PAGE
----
With a new logo and a focus on accelerating and investing in “more mature” and agile startups, Telefonica Wayra is reinventing itself on the seventh anniversary of its launch.
“The baby has grown older,” said Wayra Co-Founder and Telefonica CIO Gonzalo Martín Villa in Madrid yesterday, adding, “after more than seven years of work, the time has come to be more global, more technological and better.”
The new Wayra, whose logo was presented on Thursday in Madrid and, simultaneously, in different events with the local entrepreneurial ecosystem in seven other countries, will focus on acceleration and investment in more mature companies, with a clear business plan and whose activity is eminently technological and related to Telefonica’s strategic projects in fields such as Big Data, Artificial Intelligence, Internet of Things, cybersecurity or fintech.
“Our brand, Wayra, is an institutional asset that drives all areas of the business, which is our vision, and the goal is to focus on more mature startups that grow with Telefonica and make us grow,” Martín-Villa added.
The new approach comes a few months after the appointment of Miguel Arias as Telefonica’s Global Entrepreneurship Director, having previously worked as director of operations at Spanish startup Carto.
“We know that the best entrepreneurs look for business and scale, rather than just investment. That’s why we are now focusing on finding partners aligned with Telefonica’s strategy and interests,” said Arias.
Since 2011 Telefonica has invested, between Wayra and its funds, more than 160 million euros and has presence in 16 countries through its academies and their innovation hubs. More than 400 of the startups accelerated within the Open Innovation programme remain active, and, more than twenty have reached a value over 50 million dollars.
“We aspire to support a cultural change in the company that reaches the whole organization and leads us to more agile and digital processes, with the objective of having, in 2020, more than 200 startups working on a scale with Telefonica, helping to grow significantly in income and become more efficient and more sustainable,” Arias added.
“We scale startups” is the tagline with which this new stage of Open Innovation starts at Telefonica, seven years after the launch of Wayra, Spain’s first major corporate accelerator. Wayra was born with the aim of helping to “democratize” entrepreneurship by providing financial support and development to the innovative ideas that emerged in any of the countries in the footprint of Telefonica.
Three years later, in 2014, Telefónica Open Future was born, a global open innovation project that opened up to third parties – public and private institutions – the collaboration to push entrepreneurial projects. Currently there are more than 50 Open Future hubs around the world, mostly created jointly with strategic local partners.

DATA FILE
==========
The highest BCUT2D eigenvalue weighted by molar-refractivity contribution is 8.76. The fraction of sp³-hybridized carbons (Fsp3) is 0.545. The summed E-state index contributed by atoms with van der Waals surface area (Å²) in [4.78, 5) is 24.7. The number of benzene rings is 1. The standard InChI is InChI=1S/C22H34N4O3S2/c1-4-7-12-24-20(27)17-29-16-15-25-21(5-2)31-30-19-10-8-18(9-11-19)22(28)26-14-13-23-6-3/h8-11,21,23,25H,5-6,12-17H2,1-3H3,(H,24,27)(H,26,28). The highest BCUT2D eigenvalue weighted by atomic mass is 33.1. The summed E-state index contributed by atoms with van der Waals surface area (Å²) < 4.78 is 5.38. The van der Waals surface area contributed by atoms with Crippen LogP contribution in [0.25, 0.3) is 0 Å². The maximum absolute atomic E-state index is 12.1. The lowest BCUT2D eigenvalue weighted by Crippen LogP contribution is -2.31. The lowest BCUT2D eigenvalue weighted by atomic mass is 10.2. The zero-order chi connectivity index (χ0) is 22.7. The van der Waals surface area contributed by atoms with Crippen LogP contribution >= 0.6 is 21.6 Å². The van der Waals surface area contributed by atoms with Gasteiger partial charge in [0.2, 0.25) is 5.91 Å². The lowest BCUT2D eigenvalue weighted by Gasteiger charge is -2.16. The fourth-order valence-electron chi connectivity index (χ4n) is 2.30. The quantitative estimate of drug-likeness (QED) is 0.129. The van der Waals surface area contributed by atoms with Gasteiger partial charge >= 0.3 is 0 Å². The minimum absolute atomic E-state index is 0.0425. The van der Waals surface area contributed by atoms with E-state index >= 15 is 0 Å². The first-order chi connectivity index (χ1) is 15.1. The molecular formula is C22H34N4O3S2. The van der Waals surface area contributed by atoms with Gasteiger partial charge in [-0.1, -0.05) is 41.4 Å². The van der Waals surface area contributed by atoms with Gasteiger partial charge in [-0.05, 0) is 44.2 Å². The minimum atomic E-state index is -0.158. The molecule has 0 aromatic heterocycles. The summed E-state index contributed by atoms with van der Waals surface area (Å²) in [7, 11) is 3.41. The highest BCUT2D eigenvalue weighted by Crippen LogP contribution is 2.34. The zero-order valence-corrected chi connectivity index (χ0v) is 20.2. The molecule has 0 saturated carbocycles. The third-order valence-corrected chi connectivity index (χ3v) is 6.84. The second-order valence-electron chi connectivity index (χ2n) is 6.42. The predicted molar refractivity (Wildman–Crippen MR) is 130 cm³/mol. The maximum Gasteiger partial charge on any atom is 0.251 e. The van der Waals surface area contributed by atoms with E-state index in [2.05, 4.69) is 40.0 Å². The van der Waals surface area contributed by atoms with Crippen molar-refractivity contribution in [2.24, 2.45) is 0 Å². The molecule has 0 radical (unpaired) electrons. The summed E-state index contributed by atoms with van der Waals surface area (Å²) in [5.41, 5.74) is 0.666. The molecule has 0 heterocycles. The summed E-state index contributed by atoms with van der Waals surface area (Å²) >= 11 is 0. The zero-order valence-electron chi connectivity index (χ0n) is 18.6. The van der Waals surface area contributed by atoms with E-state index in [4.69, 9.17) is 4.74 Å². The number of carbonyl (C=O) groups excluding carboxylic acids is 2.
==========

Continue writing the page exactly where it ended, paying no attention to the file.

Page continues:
“The global infrastructure of Wayra, our experience with developers and startups and the roots we have achieved in these years in the innovative ecosystem of 16 countries are unbeatable,” concluded Gonzalo Martín-Villa.
What will the new Wayra look like?
🏙️ GCHQ comes to Manchester! 💫 We switch gears in our new GCHQ accelerator programme, geared towards start-ups developing innovative products and software in engineering. ⚙️ Rev your engine! Apply today at https://t.co/vGgmwXM8vo @GCHQ @Wayra #Manchester #Engineering pic.twitter.com/1KTuHbR3No
— Wayra UK (@WayraUK) September 10, 2018
The future of Wayra’s activities may be evidenced in Wayra UK’s latest partnership with British spy agency GCHQ, to launch an accelerator in the Greater Manchester Area.
“We switch gears in our new GCHQ accelerator programme, geared towards start-ups developing innovative products and software in engineering,” Wayra UK tweeted.
Last week the GCHQ was found to have violated human rights just three days after announcing an open call for startups to join its accelerator in the Greater Manchester area in 2019, The Sociable reported last week.
In partnership with Wayra, the GCHQ Engineering Accelerator program is looking for ingenious ideas from startups in the following areas of technology:
- Machine Learning, where it is keen to increase the use of machine learning to categorise and interpret large amounts of information, which is at the core of what drives its mission
- Policy and Process Automation, where it is interested in technologies that can help with the processes it has to ensure its compliance with its legal and policy frameworks
- Visualisation of Data Engineering, where it is looking for flexible, efficient and scalable solutions providing visualisation of multi-dimensional datasets
- Software-Defined Everything that can provide smart solutions to manage and control infrastructure, storage and networks through software
- Modelling the Science of Analysis, looking at solutions that can model the behaviours behind human decision making, capture the underlying assumptions, and recommend resulting actions
“I am really excited about our partnership with Wayra and our new Accelerator in Manchester,” said GCHQ Director Jeremy Fleming.
“It gives us a chance to tap into that talent and use it to help us with some of our hardest problems. It puts Manchester right at the heart of our mission to keep the UK and our digital homeland safe and secure,” he added.
The GCHQ is plowing forward with its new base and acceleration program in Manchester, which, ironically, is partially aimed at “technologies that can help with the processes we have to ensure our compliance with our legal and policy frameworks,” according to the GCHQ open call.